This New York Times article, The World Comes to Georgia, and an Old Church Adapts, is yet another indicator of how the church must change or die:
When the Rev. Phil Kitchin steps into the pulpit of the Clarkston International Bible Church on Sunday mornings, he stands eye to eye with the changing face of America. In the pews before him, alongside white-haired Southern women in their Sunday best, sit immigrants from the Philippines and Togo, refugees from war-scarred Liberia, Ethiopia and Sudan, even a convert from Afghanistan.
“Jesus said heaven is a place for people of all nations,” Mr. Kitchin likes to say. “So if you don’t like Clarkston, you won’t like heaven.”
The Rev. Dr. Martin Luther King Jr. once noted that 11 a.m. on Sunday was the beginning of the most segregated hour of the week in America, and for the better part of 120 years, that certainly applied to this church. From 1883 until a few years ago, anyone on the pulpit would have gazed out at a congregation that was exclusively white. The church is a member of the Southern Baptist Convention, a group that in 1995 renounced its racist past.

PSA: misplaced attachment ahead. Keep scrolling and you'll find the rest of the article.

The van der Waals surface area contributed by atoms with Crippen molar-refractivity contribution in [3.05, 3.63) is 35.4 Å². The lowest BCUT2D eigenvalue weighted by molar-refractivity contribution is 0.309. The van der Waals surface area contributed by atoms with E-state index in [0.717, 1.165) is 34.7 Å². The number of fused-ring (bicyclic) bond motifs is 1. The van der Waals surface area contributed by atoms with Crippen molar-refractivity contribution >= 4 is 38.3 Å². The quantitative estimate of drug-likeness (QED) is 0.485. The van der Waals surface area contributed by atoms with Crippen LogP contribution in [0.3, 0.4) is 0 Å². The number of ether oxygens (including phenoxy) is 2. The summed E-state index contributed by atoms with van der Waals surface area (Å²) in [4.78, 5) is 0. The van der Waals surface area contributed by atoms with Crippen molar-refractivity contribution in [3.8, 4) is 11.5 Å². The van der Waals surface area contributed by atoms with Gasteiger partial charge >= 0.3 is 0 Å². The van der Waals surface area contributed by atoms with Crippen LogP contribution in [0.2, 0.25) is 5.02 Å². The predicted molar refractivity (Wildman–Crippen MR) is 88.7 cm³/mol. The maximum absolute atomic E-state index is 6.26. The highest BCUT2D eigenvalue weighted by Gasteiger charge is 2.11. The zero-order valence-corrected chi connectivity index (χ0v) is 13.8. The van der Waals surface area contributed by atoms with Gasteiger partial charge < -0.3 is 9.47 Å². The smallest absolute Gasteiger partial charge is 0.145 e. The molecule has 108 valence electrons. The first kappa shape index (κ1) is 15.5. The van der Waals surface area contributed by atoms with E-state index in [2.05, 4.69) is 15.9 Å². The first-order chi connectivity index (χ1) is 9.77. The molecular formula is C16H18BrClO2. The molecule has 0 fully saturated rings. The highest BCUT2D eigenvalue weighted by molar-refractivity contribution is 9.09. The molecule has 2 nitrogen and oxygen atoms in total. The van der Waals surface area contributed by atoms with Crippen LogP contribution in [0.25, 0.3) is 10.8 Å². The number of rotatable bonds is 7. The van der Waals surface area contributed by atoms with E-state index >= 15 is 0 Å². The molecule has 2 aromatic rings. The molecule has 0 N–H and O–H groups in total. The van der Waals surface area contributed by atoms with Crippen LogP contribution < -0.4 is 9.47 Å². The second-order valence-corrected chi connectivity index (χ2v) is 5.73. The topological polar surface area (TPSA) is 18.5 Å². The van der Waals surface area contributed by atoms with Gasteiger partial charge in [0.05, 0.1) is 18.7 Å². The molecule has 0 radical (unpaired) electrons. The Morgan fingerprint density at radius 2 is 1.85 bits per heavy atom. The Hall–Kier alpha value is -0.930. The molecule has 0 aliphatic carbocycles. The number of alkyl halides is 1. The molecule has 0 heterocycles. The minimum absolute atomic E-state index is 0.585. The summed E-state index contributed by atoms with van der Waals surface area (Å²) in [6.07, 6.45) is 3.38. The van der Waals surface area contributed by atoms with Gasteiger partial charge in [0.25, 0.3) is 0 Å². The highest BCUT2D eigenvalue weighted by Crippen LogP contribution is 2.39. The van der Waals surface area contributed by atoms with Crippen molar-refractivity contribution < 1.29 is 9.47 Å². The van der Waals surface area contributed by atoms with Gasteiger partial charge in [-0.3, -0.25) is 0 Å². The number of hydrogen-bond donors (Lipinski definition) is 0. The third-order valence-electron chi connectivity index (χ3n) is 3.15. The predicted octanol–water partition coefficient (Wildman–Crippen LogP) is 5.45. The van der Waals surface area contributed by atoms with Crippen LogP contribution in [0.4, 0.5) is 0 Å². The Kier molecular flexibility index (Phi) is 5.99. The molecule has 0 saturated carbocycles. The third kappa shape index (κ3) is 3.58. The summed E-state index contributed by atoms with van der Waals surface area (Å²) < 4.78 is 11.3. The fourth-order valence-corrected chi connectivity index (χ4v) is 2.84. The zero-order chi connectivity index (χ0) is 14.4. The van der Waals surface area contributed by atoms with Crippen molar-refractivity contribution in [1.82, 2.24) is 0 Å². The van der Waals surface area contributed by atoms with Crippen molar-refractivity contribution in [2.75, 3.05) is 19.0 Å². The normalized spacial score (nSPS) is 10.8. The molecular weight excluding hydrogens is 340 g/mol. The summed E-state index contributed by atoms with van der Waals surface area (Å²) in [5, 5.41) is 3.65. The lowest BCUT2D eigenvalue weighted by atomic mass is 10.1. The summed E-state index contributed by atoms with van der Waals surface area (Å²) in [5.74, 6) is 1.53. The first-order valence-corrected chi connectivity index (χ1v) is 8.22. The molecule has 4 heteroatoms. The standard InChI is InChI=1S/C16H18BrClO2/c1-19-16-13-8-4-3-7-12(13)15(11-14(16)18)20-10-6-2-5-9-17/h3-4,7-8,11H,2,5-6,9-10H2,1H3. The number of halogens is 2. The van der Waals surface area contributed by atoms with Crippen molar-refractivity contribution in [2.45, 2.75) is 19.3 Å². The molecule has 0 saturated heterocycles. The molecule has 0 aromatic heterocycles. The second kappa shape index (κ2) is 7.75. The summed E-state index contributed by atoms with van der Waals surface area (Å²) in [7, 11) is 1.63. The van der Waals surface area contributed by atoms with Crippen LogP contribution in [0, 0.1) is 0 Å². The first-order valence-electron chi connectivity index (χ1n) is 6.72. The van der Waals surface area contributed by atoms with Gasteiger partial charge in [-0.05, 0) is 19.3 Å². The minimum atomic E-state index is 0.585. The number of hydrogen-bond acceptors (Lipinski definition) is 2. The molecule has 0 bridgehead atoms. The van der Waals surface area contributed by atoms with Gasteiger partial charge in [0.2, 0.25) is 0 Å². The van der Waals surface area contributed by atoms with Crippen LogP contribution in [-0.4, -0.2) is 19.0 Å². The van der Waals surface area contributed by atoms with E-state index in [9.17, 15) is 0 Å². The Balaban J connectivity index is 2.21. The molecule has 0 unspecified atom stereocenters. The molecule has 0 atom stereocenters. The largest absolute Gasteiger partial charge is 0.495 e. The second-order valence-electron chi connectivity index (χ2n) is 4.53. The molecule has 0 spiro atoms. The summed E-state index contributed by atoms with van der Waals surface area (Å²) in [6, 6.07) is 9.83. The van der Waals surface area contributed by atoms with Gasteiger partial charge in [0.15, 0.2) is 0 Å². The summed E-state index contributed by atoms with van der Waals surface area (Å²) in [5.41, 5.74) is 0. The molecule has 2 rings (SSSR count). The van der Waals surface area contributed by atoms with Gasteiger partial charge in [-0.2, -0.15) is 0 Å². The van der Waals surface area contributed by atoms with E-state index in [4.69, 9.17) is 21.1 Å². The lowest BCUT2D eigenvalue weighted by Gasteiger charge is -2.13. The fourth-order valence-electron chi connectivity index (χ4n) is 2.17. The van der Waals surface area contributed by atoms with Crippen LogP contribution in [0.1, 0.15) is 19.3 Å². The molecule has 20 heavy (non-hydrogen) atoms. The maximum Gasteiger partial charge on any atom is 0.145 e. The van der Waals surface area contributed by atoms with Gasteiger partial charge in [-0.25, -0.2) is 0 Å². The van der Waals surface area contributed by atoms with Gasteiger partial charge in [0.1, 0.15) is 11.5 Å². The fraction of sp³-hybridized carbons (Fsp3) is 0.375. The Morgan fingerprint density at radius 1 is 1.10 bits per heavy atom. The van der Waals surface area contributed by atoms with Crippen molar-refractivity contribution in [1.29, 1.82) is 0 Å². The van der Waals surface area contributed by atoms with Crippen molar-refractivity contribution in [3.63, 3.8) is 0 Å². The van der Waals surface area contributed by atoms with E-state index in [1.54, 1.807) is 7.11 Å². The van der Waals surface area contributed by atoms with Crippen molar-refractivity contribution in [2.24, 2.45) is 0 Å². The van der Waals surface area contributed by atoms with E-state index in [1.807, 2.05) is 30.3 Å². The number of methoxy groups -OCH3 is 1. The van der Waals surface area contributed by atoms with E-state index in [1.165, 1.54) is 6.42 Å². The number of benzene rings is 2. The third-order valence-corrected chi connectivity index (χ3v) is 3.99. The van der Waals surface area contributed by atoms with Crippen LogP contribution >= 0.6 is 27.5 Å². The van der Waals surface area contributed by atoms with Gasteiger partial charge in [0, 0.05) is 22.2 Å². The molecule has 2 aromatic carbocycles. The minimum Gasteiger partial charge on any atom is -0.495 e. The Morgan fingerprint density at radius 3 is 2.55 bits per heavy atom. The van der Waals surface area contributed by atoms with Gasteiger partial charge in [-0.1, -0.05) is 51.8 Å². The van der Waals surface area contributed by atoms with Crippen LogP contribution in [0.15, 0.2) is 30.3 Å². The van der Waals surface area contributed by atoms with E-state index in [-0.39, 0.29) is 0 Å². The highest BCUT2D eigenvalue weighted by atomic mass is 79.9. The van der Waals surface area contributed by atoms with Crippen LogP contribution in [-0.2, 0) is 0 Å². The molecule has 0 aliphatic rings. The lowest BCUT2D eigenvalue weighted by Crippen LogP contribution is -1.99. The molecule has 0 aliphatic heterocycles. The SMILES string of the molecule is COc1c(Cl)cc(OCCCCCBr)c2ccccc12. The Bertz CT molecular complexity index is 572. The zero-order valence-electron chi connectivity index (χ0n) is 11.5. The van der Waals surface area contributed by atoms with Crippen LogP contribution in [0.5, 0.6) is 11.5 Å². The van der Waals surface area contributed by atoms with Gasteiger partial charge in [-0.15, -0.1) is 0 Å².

But an influx of immigrants and refugees transformed this town in a little over a decade, and in the process sparked a battle within this church over its identity and its faithfulness to the Bible, one that led it to change not just its name but its mission.
Indeed, evangelical churches have begun to stand out as rare centers of ethnic mixing in a country that researchers say has become more culturally fragmented, in part because of immigration.
A recent study by the Harvard political scientist Robert D. Putnam underscored the practical complications of diversity. In interviews with 30,000 Americans, the study found that residents of more diverse communities “tend to withdraw from collective life,” voting less and volunteering less than those in more homogeneous communities.
The study noted a conspicuous exception.
“In many large evangelical congregations,” the researchers wrote, “the participants constituted the largest thoroughly integrated gatherings we have ever witnessed.”
How is your church changing to serve the changing community around it?
[update 9/26] Be sure to read the behind-the-scene rest-of-the-story at Mark DeYmaz’ blog, and also commentary from Eugene Cho about the article, which includes a schedule for his church’s annual in-depth Race and Faith class.